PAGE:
Carolyn Merrill, a research assistant in AMNH’s Department of Vertebrate Paleontology, is one of the lucky few selected for this annual trip to the Gobi Desert, and has been traveling to the site for the past two decades. However, this was not her first AMMH expedition. Merill described her first trip fondly, yet with a hint of its obstacles, as the “hardest trip (she) has ever done in her life.”

Merrill was first sent on a last minute expedition to Patagonia, a geographical region in South America, filled with vast forest, natural reserves, national parks, glaciers and native wildlife. On this trip, she and a singular partner faced treacherous winds, threatening sinkholes, and perilous cliffs. When describing some of these locations, Merrill said, “One of the days was on the coast where the wind was so bad we were falling down as we tried to walk.” Merrill chuckled as she added, “It certainly was anything but boring.”

When she was finally chosen to join the Mongolia expedition, Merrill found herself preparing for very different yet equally challenging conditions. Several weeks before the expedition, the paleontologists began to collect canned foods and bottles of water to bring with them, facing a lack of food or resources once in the desert. Once they arrive, all of their food has to be cooked in a wok, and they doze off under the stars. That is, unless the weather dictates otherwise — in which case they find themselves seeking shelter from rain under their trucks.

The museum’s team is shown excavating a hundred-million year old fossil amidst a new discovery. (Carolynn Merrill)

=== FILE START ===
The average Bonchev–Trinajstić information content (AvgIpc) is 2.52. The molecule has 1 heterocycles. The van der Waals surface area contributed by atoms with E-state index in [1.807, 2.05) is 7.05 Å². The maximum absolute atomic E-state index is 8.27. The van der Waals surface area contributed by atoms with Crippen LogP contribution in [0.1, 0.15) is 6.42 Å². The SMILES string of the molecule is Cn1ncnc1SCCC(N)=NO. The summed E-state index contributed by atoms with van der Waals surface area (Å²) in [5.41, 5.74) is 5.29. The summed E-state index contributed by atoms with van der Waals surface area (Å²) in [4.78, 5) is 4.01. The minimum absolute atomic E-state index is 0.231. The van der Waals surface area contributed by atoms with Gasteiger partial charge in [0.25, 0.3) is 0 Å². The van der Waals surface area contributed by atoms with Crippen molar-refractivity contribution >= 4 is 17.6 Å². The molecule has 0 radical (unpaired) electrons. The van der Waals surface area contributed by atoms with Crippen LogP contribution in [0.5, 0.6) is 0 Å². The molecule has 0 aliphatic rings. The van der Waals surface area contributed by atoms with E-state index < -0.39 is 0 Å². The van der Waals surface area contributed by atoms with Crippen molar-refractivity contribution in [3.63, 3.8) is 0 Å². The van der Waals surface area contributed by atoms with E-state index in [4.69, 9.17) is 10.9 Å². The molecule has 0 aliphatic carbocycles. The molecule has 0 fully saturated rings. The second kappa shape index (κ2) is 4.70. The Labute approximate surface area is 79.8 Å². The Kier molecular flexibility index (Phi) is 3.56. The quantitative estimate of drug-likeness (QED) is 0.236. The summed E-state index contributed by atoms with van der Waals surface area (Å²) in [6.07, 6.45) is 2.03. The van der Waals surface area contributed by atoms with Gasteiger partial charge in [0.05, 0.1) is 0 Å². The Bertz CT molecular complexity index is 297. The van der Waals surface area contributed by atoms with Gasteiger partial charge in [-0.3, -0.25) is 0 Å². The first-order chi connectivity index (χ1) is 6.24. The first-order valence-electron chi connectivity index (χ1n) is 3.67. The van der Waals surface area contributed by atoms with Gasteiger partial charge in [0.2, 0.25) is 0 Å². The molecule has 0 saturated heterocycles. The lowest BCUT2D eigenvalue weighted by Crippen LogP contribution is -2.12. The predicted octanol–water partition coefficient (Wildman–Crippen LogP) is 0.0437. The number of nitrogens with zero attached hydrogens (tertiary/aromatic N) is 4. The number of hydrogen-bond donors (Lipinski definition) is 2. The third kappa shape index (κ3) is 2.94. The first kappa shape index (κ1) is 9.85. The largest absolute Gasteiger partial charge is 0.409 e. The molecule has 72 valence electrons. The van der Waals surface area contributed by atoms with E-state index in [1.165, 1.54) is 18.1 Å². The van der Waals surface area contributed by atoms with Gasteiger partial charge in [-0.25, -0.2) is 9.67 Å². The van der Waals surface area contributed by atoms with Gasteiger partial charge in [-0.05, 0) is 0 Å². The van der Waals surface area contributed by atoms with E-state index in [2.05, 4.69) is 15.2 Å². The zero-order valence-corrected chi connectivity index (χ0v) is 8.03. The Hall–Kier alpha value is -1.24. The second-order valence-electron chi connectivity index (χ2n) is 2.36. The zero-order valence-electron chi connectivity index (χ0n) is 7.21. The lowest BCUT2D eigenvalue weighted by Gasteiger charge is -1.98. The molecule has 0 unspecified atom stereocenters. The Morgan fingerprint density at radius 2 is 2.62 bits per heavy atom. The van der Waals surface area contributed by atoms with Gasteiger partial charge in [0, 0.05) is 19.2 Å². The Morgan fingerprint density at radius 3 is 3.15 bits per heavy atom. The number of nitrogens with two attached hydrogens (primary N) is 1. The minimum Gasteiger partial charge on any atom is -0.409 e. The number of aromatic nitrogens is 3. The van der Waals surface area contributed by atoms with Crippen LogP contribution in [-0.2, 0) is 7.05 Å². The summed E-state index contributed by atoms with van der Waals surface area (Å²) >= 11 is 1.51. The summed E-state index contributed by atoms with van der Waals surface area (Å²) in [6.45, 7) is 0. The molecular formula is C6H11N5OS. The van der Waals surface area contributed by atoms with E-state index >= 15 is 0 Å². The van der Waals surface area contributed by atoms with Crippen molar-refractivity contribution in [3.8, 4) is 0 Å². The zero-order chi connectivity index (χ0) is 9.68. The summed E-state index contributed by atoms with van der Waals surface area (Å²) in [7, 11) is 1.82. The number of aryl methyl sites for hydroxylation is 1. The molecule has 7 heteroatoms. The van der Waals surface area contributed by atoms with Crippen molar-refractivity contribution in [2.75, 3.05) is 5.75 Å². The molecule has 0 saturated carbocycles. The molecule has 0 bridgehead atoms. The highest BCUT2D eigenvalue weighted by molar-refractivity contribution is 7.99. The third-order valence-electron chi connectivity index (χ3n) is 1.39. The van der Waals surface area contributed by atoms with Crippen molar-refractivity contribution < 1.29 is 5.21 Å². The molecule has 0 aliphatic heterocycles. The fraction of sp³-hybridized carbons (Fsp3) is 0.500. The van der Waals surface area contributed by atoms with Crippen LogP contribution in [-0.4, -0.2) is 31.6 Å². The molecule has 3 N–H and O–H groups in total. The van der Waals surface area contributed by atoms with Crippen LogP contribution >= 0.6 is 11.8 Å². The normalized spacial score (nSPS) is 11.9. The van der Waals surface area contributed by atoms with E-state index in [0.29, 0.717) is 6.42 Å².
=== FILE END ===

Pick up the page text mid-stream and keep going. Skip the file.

Days start early for the paleontologists. They are out by sunrise, surveying and searching for localities that may hold the next big discovery. Merrill discusses the surplus of fossils that are found, making the Gobi a favorite amongst the team. “We find stuff everywhere there; fully articulated dinosaurs, egg nests, embryos, and early mammals. It truly is a fossil paradise.”

A “fossil paradise” is definitely the way to describe it. Given the unique and special conditions of the Gobi, particularly during the time of dinosaurs, the preservation of the fossils is unlike anywhere else. Despite the arid climate of the Gobi now, the region has only been a desert for the past 30 million years. Before that, it was a lush, tropical area home to a wide variety of plants and animals. However, as millennia passed and global temperatures fell, the once luscious environment became much drier, and the plants and animals that once inhabited the desert became trapped in sediment.